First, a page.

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Year : 2013  |  Volume : 15  |  Issue : 67  |  Page : 437--445

The cost of hypertension-related ill-health attributable to environmental noise

1 Health and Safety Laboratory, Harpur Hill, Buxton, Derbyshire, SK17 9JN, United Kingdom
2 School of Health and Related Research, Health Economics and Decision Science, University of Sheffield, 30 Regent Street, Sheffield S1 4DA, United Kingdom

Correspondence Address:
Anne-Helen Harding
Health and Safety Laboratory, Harpur Hill, Buxton, Derbyshire, SK17 9JN
United Kingdom
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Source of Support: The main project was funded by Defra, as part of the IGCB(N)ís research programme into the impact of environmental noise on health. The Health & Safety Laboratory funded the preparation of this manuscript and the development of the case study in this paper, Conflict of Interest: None

DOI: 10.4103/1463-1741.121253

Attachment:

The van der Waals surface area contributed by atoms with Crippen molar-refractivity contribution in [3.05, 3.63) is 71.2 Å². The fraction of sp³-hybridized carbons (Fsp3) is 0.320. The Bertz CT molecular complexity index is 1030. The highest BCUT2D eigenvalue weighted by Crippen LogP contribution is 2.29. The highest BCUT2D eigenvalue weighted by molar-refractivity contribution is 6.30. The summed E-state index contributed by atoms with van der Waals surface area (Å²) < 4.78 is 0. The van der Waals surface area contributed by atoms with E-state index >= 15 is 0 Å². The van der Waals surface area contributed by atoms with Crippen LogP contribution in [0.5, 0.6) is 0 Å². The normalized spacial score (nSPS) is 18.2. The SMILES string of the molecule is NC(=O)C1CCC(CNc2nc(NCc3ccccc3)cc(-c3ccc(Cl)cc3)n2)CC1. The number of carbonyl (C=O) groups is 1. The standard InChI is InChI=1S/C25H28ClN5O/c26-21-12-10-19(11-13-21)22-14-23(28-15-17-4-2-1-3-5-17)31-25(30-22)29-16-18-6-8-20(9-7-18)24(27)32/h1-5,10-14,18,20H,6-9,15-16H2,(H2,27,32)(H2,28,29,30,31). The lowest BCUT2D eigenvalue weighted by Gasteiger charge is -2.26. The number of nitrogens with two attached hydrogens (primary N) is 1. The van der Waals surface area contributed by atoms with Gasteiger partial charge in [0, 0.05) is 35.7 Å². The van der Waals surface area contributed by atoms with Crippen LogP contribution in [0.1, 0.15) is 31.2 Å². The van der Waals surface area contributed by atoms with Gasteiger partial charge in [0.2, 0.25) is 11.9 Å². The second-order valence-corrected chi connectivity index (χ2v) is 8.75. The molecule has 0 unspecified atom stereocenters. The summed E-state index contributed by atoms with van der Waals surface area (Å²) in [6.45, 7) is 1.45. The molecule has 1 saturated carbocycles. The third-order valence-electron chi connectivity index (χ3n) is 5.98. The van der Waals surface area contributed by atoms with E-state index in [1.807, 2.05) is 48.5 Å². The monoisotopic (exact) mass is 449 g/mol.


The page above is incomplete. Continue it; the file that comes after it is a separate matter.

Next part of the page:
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Hypertension (HT) is associated with environmental noise exposure and is a risk factor for a range of health outcomes. The study aims were to identify key HT related health outcomes and to quantify and monetize the impact on health outcomes attributable to environmental noise-related HT. A reiterative literature review identified key HT related health outcomes and their quantitative links with HT. The health impact of increases in environmental noise above recommended daytime noise levels (55 dB[A]) were quantified in terms of quality adjusted life years and then monetized. A case study evaluated the cost of environmental noise, using published data on health risks and the number of people exposed to various bands of environmental noise levels in the United Kingdom (UK). Three health outcomes were selected based on the strength of evidence linking them with HT and their current impact on society: Acute myocardial infarction (AMI), stroke and dementia. In the UK population, an additional 542 cases of HT-related AMI, 788 cases of stroke and 1169 cases of dementia were expected per year due to daytime noise levels ≥55 dB(A). The cost of these additional cases was valued at around £1.09 billion, with dementia accounting for 44%. The methodology is dependent on the availability and quality of published data and the resulting valuations reflect these limitations. The estimated intangible cost provides an insight into the scale of the health impacts and conversely the benefits that the implementation of policies to manage environmental noise may confer.


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